Patiala MP Dr Dharamvira Gandhi has landed in a trouble with the Punjab Police launching an investigation against him for sowing poppy seeds in Chapar village of Ludhiana district on September 28 in a symbolic protest. In an interview, Dr Gandhi says that there is logic to his demand for permission for opium cultivation and sale in Punjab and that the state government’s war on drugs is running in the wrong direction.
Why do you think the Punjab government has initiated action against you under the NDPS Act?
I do not know the logic behind this, but I have a logic. In Punjab, the cultivation of opium was done till 1955. For hundreds of years opium and poppy husk was being cultivated and consumed. I do not say that this is the ultimate solution to the problems of peasantry, but if it has some potential to alleviate their suffering, then definitely they must be given permission to cultivate opium on the basis of contract as in Rajasthan and Madhya Pradesh. The action by Punjab government seems to be a knee-jerk reaction.
It was a symbolic protest and people of Punjab have every right to protest and warn the government. If it does not agree, they can start a non-cooperative movement and defy the law also. The fact is that the Punjab government is totally unconcerned about the miseries of the farmers and drug addicts. Everyday farmers are committing suicide and people are dying of drugs. The government is doing nothing except eye wash here and there. Poppy seeds are available in every shop in Punjab as they are used as a condiment also.
What do you have to say about the statement given by Chief Minister Amarinder Singh that the government of India must frame a policy on drugs and that cultivation of opium by Rajasthan and Madhya Pradesh is leading to smuggling in Punjab?
He should rather say that if Rajasthan and Madhya Pradesh can be allowed to cultivate opium, then why not Punjab. Agriculture is a state subject, but in case of opium the centre has kept the regulation to itself since Independence. He should fight for the right of the state on what it can sow and grow. The approach on drugs is changing world over. The new approach is not about punishment. The UN, which was the architect of the harsh laws in the war against drugs, has itself admitted in a recent convention that the war has failed. The scope has now changed from punishment to legalisation of minor drugs. More than 30 countries have done so, including Canada and 30 US states who have legalised marijuana. They have framed rules for its sale and they are giving it to the public in a controlled manner.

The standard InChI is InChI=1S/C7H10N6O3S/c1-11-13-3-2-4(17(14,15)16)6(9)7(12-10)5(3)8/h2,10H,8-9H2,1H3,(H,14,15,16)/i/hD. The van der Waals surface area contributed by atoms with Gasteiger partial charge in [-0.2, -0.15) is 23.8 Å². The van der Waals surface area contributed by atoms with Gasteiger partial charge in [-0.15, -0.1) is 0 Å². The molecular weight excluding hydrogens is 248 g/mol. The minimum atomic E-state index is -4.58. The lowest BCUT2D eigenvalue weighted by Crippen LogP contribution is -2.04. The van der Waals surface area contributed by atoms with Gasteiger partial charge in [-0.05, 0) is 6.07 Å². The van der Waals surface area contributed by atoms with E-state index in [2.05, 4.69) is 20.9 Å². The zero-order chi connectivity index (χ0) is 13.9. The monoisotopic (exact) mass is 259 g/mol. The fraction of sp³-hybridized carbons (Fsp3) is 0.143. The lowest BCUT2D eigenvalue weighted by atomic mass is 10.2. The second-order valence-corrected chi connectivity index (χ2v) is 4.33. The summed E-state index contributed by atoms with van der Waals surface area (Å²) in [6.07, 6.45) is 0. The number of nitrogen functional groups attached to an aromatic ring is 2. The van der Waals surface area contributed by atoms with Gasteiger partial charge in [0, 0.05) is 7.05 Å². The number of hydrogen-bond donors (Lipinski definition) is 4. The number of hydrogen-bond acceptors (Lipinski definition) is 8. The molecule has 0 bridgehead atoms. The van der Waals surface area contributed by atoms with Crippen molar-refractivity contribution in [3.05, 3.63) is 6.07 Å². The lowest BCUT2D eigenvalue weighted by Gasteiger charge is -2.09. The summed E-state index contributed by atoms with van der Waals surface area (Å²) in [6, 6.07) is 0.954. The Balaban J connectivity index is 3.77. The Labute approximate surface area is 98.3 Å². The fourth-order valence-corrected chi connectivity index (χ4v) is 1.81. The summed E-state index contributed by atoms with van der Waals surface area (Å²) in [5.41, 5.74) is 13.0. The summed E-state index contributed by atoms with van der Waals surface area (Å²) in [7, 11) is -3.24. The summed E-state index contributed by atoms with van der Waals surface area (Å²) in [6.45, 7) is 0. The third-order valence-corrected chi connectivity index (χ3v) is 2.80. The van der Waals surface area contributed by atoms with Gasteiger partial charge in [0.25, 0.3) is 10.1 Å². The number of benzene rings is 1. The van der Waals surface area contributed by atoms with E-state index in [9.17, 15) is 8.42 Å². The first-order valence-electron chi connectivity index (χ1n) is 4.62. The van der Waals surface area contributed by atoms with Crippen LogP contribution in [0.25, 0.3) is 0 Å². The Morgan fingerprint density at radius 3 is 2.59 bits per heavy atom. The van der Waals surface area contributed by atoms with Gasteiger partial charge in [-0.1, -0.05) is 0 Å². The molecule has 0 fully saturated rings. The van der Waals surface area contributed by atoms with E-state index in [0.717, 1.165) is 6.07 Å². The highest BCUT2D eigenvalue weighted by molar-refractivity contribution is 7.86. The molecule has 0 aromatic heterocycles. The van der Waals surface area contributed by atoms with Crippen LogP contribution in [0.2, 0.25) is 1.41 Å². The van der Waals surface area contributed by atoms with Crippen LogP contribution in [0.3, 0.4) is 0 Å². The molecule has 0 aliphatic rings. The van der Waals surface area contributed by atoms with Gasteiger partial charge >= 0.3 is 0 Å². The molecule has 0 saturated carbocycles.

Keeping these worldwide developments in mind, how do you appraise Punjab’s war on drugs?
It is totally focussing on the supply side and not on the consumer side. We have to be consumer focussed. Of course we have to be vigilant and take harsh measures on the supply side, especially synthetic and chemical drugs, but also being soft on recreational drugs like poppy husk and marijuana. If there is demand, then the supply will always come no matter how harsh you are. Today, in Punjab, opium, laced with arsenic, is being sold. This is very dangerous and I can show you many patients suffering due to this. Some VVIPs, however, numbering around 100 are getting pure opium from civil surgeons offices through licenses, which were issued long back. I got this information through Right to Information. If VVIPs can be accomodated, then why not common man?
The counter argument being given to this is that if the sale is legalised there will be a spike in addiction.
This is totally illogical. A user is not a promoter. Punjab was using opium for ages, but there was no big spike in consumers. It is the aggressive marketing of the mafia, which results in increase of consumers and promotes drugs. When it was banned and smuggled, then it became a business for politicians, corrupt police officers and other big-wigs. This mafia promoted it in villages, colleges and schools. There is very easily availability of bhang in the state with almost every vacant field having the plants. That does not mean everyone is taking bhang. In fact drinking alcohol is a bigger problem as it is a cause for domestic violence and accidents take place due to it. But here a person drinking alcohol holds a peg and moves around in parties with great elan, but the poor man who takes opium or poppy husk has to run and hide. What nonsense! He is not a criminal. The inclusion of opium and poppy husk in NDPS Act has caused a lot of harm in personal life of people.